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15 historic American skyscrapers that aren't the Empire State Building

By: Matt Hickman on March 4, 2016, 12:53 p.m.
The state capitol building of North Dakota

Photo: RRuntsch/Shutterstock

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North Dakota State Capitol, Bismarck

While some tall building enthusiasts might scoff at the classification of the North Dakota State Capitol as a true skyscraper, this 21-story Art deco tower is indeed the real deal — the one and only "Skyscraper on the Prairie." And whatever you do, do not compare the capitol to the humdrum corporate headquarters of an insurance company … that is, unless you want to evoke the wrath of Gov. Jack Dalrymple himself.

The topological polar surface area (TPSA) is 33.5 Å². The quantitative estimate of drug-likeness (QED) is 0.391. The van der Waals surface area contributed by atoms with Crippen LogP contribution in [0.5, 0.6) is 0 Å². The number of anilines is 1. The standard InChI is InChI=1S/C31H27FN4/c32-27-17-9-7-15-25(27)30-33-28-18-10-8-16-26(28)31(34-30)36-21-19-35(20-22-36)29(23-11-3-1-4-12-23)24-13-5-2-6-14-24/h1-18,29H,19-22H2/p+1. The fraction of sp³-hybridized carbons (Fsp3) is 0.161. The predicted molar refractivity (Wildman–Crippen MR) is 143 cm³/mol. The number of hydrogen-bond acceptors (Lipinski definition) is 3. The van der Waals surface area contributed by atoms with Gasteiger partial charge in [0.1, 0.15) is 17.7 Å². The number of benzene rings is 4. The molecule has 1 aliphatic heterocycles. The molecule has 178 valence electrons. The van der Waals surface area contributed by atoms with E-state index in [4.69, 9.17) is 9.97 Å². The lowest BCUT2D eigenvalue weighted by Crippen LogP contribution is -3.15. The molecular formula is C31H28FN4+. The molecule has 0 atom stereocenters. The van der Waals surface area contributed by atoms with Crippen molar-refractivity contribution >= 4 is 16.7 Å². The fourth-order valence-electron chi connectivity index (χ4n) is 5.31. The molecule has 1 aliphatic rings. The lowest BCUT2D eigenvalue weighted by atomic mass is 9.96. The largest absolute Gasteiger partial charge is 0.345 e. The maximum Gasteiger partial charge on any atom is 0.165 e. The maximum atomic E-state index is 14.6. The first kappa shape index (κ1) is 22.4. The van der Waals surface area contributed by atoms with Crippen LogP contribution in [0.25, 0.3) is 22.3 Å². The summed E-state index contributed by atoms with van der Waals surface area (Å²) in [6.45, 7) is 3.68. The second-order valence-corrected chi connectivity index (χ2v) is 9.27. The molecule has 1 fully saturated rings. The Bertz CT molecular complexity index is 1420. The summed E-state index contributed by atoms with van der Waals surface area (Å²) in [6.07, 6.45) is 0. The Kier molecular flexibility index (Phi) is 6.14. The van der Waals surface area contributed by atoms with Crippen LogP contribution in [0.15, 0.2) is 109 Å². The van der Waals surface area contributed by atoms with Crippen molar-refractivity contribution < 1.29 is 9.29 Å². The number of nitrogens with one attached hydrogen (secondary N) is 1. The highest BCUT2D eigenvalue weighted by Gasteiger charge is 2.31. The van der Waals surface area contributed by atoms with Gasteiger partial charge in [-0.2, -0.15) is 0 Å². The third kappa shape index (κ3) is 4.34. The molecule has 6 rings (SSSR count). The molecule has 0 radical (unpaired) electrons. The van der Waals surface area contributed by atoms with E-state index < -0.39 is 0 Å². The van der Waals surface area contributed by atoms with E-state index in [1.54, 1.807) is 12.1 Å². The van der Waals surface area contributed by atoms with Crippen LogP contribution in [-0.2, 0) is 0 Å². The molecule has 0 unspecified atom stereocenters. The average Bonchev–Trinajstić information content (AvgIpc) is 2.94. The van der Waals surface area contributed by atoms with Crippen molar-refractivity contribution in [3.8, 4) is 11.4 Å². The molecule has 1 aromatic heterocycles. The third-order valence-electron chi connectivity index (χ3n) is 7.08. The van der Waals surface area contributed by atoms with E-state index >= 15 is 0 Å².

Built on the cheap during the Great Depression to replace the previous capitol leveled by fire in 1930, the North Dakota State Capitol, at 242 feet, is the state's tallest building. This means that North Dakota is the only state in which its tallest building is also its capitol with the exception of West Virginia, whose Cass Gilbert-designed classical-style capitol stands just 50 feet taller thanks to its XL-sized golden dome. This also means that a taller building hasn't been erected in North Dakota since 1934 — although this could soon change. And no, North Dakota, which is actually home to two of the world's tallest man-made structures in the form of 2,000-foot-plus TV towers, doesn't have the shortest tallest building of any state. White Hall at the University of Wyoming in Laramie (200 feet), Franklin Towers in Portland, Maine (175 feet), CenturyLink Tower in Sioux Falls, South Dakota (174 feet) and Decker Towers in Burlington, Vermont (124 feet), all beat out the North Dakota State Capitol in the shortest/tallest department.